The Union of Private-Sector Chambers and Associations, an organization that represents over 40 national businesses, condemned the threat of a strike in a statement on Tuesday.

Costa Rica has some of the worst port infrastructure in Latin America, according to data from the World Bank. Officials and business leaders have framed the project as essential to revitalizing the Limón port and creating desperately needed jobs in the poorest province in Costa Rica.

A statement from the Public Works and Transport Ministry late Tuesday afternoon said the new terminal would quadruple the amount of traffic the port could handle.

Conflict over the port expansion has simmered for years. Recently, debate over a clause that would give a monopoly to APM for the loading and unloading of containers sparked the latest confrontation between the government and SINTRAJAP. Jorge Mora, technical secretary for the National Concessions Council, said in a statement that the contract gives APM the right to handle containers only, not small and mixed cargo, which currently makes up 40 percent of JAPDEVA’s workload.

Unions have fought the concession since it was first signed. In 2012, a San José administrative court upheld the contract, signed by President Laura Chinchilla (2010-2014) in 2011.

Objections from unions aside, the Moín project is also awaiting environmental approval from the National Technical Secretariat of the Environmental Ministry.

Contact Zach Dyer at zdyer@ticotimes.net

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Frank Castle

If Costa Rica doesn’t get with the program and build this port, Nicaragua will get all of its business within a few years with the port they will build on the Caribbean side of the Gran Canal. Shippers will ignore Costa Rica then. This union is going to destroy the lives of its members if it doesn’t compromise because all of their jobs will disappear.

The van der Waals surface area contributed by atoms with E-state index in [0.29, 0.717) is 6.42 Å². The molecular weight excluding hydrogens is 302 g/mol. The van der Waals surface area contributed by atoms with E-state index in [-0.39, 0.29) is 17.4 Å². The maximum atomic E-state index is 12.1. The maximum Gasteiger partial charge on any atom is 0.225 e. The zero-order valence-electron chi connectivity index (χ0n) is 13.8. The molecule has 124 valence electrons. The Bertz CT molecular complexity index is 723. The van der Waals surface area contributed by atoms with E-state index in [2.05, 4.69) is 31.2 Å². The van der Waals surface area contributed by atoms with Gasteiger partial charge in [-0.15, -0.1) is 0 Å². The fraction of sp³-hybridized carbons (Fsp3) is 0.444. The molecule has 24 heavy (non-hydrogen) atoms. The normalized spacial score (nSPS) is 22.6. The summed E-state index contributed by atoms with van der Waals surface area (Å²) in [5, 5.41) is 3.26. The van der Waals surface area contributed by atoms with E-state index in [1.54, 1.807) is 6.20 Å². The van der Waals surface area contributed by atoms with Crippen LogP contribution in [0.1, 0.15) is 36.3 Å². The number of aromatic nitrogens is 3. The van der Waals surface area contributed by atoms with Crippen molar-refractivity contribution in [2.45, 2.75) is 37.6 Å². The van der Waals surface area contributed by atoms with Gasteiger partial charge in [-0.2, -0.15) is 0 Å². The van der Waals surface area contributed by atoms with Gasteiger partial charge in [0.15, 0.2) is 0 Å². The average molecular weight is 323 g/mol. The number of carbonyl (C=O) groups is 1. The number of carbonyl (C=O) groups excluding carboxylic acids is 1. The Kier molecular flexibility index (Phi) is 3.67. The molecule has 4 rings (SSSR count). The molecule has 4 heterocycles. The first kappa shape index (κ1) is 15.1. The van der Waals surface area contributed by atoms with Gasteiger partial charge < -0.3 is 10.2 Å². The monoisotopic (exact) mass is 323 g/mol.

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Mark Kahle

There is a huge need for a modern port. Costa Rica must be able to compete. Just the price disparity between the proposed terminal and the Japdeva terminal will give the new port the monopoly. The ability to offload and load in less time and the desire of people to receive their goods as shipped, minus the constant pilfering, will have people dictating their shipments are handled by the new port only.

If there is a monopoly it was handed by JAPDEVA to any competitor on a silver platter due to their very own way of doing business.

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Colin Brownlee

Like the previous article in TT, you fail to mention the over-whelming support of the terminal from Limon residents and the rest of Costa Rica. In fact, going back even further… an article that has since mysteriously disappeared from TT website claiming that majority of residents were not in favour of port contradicted all surveys published by national media.

“The union does not like this… There is going to be environmental damage… ” I think that the majority of your readers and residents have understood this consequence for a long time.